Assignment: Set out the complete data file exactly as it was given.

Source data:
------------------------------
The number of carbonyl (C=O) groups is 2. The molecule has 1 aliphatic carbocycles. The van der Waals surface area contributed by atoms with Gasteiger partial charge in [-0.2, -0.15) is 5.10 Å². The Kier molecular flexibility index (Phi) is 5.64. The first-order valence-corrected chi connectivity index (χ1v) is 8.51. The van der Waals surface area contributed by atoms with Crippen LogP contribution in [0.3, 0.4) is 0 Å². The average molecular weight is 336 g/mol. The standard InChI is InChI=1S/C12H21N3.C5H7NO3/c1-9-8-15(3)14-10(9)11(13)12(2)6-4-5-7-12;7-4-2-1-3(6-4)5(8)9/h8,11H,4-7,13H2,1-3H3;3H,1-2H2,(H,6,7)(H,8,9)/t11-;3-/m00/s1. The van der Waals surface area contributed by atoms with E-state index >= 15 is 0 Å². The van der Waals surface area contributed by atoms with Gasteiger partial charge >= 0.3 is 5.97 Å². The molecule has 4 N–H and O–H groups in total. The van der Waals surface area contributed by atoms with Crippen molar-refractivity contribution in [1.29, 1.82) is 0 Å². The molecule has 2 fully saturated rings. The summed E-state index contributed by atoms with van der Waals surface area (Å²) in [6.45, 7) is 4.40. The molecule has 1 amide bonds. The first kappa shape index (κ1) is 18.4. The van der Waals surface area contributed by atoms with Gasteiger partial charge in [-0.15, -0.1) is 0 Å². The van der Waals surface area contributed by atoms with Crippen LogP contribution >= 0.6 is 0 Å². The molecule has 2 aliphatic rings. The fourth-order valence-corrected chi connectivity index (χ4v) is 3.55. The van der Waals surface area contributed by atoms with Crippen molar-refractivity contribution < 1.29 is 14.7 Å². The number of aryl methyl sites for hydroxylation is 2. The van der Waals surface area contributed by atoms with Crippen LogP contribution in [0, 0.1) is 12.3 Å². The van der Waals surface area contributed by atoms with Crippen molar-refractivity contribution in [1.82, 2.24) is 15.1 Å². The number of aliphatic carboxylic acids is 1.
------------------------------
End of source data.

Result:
The number of carbonyl (C=O) groups is 2. The molecule has 1 aliphatic carbocycles. The van der Waals surface area contributed by atoms with Gasteiger partial charge in [-0.2, -0.15) is 5.10 Å². The Kier molecular flexibility index (Phi) is 5.64. The first-order valence-corrected chi connectivity index (χ1v) is 8.51. The van der Waals surface area contributed by atoms with Crippen LogP contribution in [0.3, 0.4) is 0 Å². The average molecular weight is 336 g/mol. The standard InChI is InChI=1S/C12H21N3.C5H7NO3/c1-9-8-15(3)14-10(9)11(13)12(2)6-4-5-7-12;7-4-2-1-3(6-4)5(8)9/h8,11H,4-7,13H2,1-3H3;3H,1-2H2,(H,6,7)(H,8,9)/t11-;3-/m00/s1. The van der Waals surface area contributed by atoms with E-state index >= 15 is 0 Å². The van der Waals surface area contributed by atoms with Gasteiger partial charge >= 0.3 is 5.97 Å². The molecule has 4 N–H and O–H groups in total. The van der Waals surface area contributed by atoms with Crippen molar-refractivity contribution in [1.29, 1.82) is 0 Å². The molecule has 2 fully saturated rings. The summed E-state index contributed by atoms with van der Waals surface area (Å²) in [6.45, 7) is 4.40. The molecule has 1 amide bonds. The first kappa shape index (κ1) is 18.4. The van der Waals surface area contributed by atoms with Gasteiger partial charge in [-0.15, -0.1) is 0 Å². The van der Waals surface area contributed by atoms with Crippen LogP contribution >= 0.6 is 0 Å². The molecule has 2 aliphatic rings. The fourth-order valence-corrected chi connectivity index (χ4v) is 3.55. The van der Waals surface area contributed by atoms with Crippen molar-refractivity contribution < 1.29 is 14.7 Å². The number of aryl methyl sites for hydroxylation is 2. The van der Waals surface area contributed by atoms with Crippen LogP contribution in [0, 0.1) is 12.3 Å². The van der Waals surface area contributed by atoms with Crippen molar-refractivity contribution in [1.82, 2.24) is 15.1 Å². The number of aliphatic carboxylic acids is 1.